Hong Kong: City on Fire – an Interview with Producer Sinead Kirwan

'Hong Kong: City on Fire' (Dartmouth Films)
'Hong Kong: City on Fire' (Dartmouth Films)

Hong Kong: City on Fire


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Sinead Kirwan is the producer of Hong Kong: City on Fire, a new documentary from ENEMY FILMS and the BFI, following four young protesters in Hong Kong’s pro-democracy demonstrations. Based in Edinburgh, Kirwan also produces for ENEMY FILMS, a Scottish production company focused on international cinema documentaries and dramas.

You’ve produced documentaries on the 1984-1985 British Miners’ Strike, domestic violence against women in Turkey, and mental health with Scottish footballer Garry O’Connor. What brought you to the topic of the pro-democracy protests in Hong Kong?

I’m always looking for stories about people self-organising to create change or to tackle an issue, and I’m really interested in these big moments in history, how you get in there, and what’s actually going on underneath. The connection with the films about domestic violence in Turkey (Dying to Divorce) and the Miners’ Strike is putting the voice of ordinary people, trying to make a big change or defend themselves and their communities, at the forefront. Dying to Divorce actually sprung from a mass movement of protests that were happening in Turkey, and the individuals organising on the ground. We speak to a lawyer, who also organises press conferences and protests outside the court cases. So they’re trying this multi-layered thing to create change. 

When I saw what was happening in Hong Kong, I immediately contacted my friends who I knew lived there and through that connection, I was introduced to the filmmakers. And again, what really appealed to me was that it was filmmakers who were from Hong Kong, and they weren’t just focusing on one person who was a leader or one type of protester. It’s not just people throwing Molotov cocktails, but people organising sit-ins in their universities, doing all kinds of different things to try to defend the rights that they had at that time as well too.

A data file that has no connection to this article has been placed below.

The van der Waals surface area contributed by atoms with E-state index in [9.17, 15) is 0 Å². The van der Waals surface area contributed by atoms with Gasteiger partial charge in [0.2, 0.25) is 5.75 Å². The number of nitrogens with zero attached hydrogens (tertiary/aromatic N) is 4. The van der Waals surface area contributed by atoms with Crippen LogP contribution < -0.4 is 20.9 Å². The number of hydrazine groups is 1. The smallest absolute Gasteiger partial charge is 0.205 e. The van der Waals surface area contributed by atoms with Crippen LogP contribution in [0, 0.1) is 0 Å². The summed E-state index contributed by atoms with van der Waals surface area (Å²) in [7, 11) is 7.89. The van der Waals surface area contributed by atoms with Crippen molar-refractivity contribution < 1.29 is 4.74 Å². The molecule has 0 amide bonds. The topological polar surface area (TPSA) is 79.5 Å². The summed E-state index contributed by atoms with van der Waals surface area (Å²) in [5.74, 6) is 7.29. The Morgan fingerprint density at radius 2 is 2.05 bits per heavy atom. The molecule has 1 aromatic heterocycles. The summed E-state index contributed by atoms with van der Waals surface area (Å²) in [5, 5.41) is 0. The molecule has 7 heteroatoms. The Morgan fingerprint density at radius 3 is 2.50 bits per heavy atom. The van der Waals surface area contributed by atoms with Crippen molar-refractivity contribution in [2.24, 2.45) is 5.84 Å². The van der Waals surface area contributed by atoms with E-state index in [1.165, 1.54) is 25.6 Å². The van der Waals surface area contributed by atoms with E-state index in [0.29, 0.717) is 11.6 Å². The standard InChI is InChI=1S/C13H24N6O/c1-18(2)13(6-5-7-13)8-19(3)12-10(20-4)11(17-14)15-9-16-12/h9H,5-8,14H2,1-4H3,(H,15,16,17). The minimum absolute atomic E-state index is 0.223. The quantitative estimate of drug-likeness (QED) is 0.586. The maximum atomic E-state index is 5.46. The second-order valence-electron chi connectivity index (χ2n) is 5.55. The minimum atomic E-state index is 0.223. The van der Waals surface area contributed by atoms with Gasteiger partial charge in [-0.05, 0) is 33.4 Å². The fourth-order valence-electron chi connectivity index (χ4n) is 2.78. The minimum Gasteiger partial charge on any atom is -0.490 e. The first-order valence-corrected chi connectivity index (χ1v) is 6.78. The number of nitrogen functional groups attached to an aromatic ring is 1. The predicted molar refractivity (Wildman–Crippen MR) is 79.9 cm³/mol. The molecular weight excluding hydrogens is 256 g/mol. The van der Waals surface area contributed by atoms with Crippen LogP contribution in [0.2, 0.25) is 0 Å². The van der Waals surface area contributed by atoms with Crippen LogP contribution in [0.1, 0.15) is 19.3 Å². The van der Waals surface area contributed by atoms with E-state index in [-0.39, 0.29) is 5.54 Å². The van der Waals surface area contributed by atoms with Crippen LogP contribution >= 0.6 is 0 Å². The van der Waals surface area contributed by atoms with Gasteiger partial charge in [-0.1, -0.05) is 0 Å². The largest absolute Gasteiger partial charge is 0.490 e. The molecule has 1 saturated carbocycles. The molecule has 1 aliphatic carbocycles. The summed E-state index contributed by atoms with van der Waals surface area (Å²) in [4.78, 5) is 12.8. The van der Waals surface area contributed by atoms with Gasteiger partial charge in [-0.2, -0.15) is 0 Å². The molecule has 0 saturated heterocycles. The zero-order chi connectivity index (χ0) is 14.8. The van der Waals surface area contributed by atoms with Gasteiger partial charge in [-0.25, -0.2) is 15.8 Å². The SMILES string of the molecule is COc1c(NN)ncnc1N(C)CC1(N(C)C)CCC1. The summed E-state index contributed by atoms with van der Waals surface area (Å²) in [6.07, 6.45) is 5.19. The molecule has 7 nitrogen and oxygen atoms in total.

City on Fire opens with scenes of crowds covered with umbrellas, but soon moves to street level, and closely follows the personal stories of four frontline protesters – Jan, AJ, Jennie, and Shing-Long. How did you meet them? Was it important to record history ‘from below’, rather than focusing on elite politics?

I had never met the contributors, I produced it all from Scotland, so my contact was with the filmmakers in Hong Kong. I was really interested in the minutia, and the everyday, because I think that is how social change happens. There was an enormous amount of creativity, like the way that people had learned really quickly to react to the police, and I find that really inspiring and hopeful because wow, people are incredibly good at adapting to different situations. Overall, the film is really difficult, but I think in the face of real violence, you see such strong personal connections between people and I think that’s particularly important in the world that we live in. When people are under pressure, obviously they can turn one way or another, but in a lot of cases they support each other, and that’s how they get through. 

I was really interested in seeing beyond young, masked men, because I knew from talking to people that a million people had marched on the streets. That shows that there’s a place for different kinds of people to join in pro-democracy movements. You don’t have to be young and fit and be able to run away really fast. You can support in different ways.

Definitely, the film really challenged my ideas about ‘the frontline’, which here is more ambiguous, something protesters move to and from like shift-work. The film also offers a historical panorama, from Hong Kong’s 1997 handover from British rule into Chinese administrative control, to the state’s controversial extradition bill in 2019. Did you learn anything surprising during the process?  

Hong Kong was a British colony, but we never really think of that, nor how the fight for democracy started whilst the British were in power because it was a British colony. It can seem distant, and it was a really stark learning curve for me, about how we (Britain) must claim somme responsibility for the situation because we treated Hong Kong like a property to be handed over from one power to another, and didn’t necessarily think about what was right for the people of Hong Kong. I think particularly now, as we reckon with post-colonial history and Black Lives Matter, we understand more that the British Empire has a lot to answer for in terms of ongoing issues. And this is probably the clearest, because it’s so recent. 

I also thought it was very powerful that the National Security Law came in so sneakily, and took everyone by surprise. It made me really think about the laws that are currently in the British courts and the House of Lords at the moment, the Police, Crime and Sentencing Bill, which shares some very strong similarities with the Law in China.